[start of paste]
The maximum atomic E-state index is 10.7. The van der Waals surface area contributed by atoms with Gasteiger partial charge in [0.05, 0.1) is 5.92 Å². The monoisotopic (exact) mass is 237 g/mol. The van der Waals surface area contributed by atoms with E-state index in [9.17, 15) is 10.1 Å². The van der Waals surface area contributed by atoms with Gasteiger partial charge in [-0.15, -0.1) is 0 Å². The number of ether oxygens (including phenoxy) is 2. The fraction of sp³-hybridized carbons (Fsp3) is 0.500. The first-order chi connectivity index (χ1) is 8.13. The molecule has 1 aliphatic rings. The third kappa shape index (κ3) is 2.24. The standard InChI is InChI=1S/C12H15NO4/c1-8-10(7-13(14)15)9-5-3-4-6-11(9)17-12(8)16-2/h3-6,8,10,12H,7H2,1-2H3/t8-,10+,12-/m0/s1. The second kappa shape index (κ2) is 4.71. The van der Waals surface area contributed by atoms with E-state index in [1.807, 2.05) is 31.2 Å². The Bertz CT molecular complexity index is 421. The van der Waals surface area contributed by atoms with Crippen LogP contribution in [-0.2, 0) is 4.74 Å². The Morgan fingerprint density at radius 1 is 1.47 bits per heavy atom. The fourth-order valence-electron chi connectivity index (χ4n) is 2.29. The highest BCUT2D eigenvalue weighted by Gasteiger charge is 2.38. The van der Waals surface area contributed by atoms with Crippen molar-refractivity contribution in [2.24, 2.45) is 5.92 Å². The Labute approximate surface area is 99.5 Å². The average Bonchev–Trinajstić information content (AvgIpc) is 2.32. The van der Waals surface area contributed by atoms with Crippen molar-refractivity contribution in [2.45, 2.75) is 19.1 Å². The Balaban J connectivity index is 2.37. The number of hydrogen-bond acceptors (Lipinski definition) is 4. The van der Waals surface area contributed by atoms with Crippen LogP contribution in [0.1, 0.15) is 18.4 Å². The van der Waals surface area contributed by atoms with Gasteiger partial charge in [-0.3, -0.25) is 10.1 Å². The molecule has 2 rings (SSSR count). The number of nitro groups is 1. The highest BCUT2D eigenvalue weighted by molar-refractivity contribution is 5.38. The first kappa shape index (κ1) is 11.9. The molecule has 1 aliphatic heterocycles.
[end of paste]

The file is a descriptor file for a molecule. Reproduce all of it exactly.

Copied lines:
The maximum atomic E-state index is 10.7. The van der Waals surface area contributed by atoms with Gasteiger partial charge in [0.05, 0.1) is 5.92 Å². The monoisotopic (exact) mass is 237 g/mol. The van der Waals surface area contributed by atoms with E-state index in [9.17, 15) is 10.1 Å². The van der Waals surface area contributed by atoms with Gasteiger partial charge in [-0.15, -0.1) is 0 Å². The number of ether oxygens (including phenoxy) is 2. The fraction of sp³-hybridized carbons (Fsp3) is 0.500. The first-order chi connectivity index (χ1) is 8.13. The molecule has 1 aliphatic rings. The third kappa shape index (κ3) is 2.24. The standard InChI is InChI=1S/C12H15NO4/c1-8-10(7-13(14)15)9-5-3-4-6-11(9)17-12(8)16-2/h3-6,8,10,12H,7H2,1-2H3/t8-,10+,12-/m0/s1. The second kappa shape index (κ2) is 4.71. The van der Waals surface area contributed by atoms with E-state index in [1.807, 2.05) is 31.2 Å². The Bertz CT molecular complexity index is 421. The van der Waals surface area contributed by atoms with Crippen LogP contribution in [-0.2, 0) is 4.74 Å². The Morgan fingerprint density at radius 1 is 1.47 bits per heavy atom. The fourth-order valence-electron chi connectivity index (χ4n) is 2.29. The highest BCUT2D eigenvalue weighted by Gasteiger charge is 2.38. The van der Waals surface area contributed by atoms with Crippen molar-refractivity contribution in [2.24, 2.45) is 5.92 Å². The Labute approximate surface area is 99.5 Å². The average Bonchev–Trinajstić information content (AvgIpc) is 2.32. The van der Waals surface area contributed by atoms with Crippen molar-refractivity contribution in [2.45, 2.75) is 19.1 Å². The Balaban J connectivity index is 2.37. The number of hydrogen-bond acceptors (Lipinski definition) is 4. The van der Waals surface area contributed by atoms with Crippen LogP contribution in [0.1, 0.15) is 18.4 Å². The van der Waals surface area contributed by atoms with Gasteiger partial charge in [-0.3, -0.25) is 10.1 Å². The molecule has 2 rings (SSSR count). The number of nitro groups is 1. The highest BCUT2D eigenvalue weighted by molar-refractivity contribution is 5.38. The first kappa shape index (κ1) is 11.9. The molecule has 1 aliphatic heterocycles.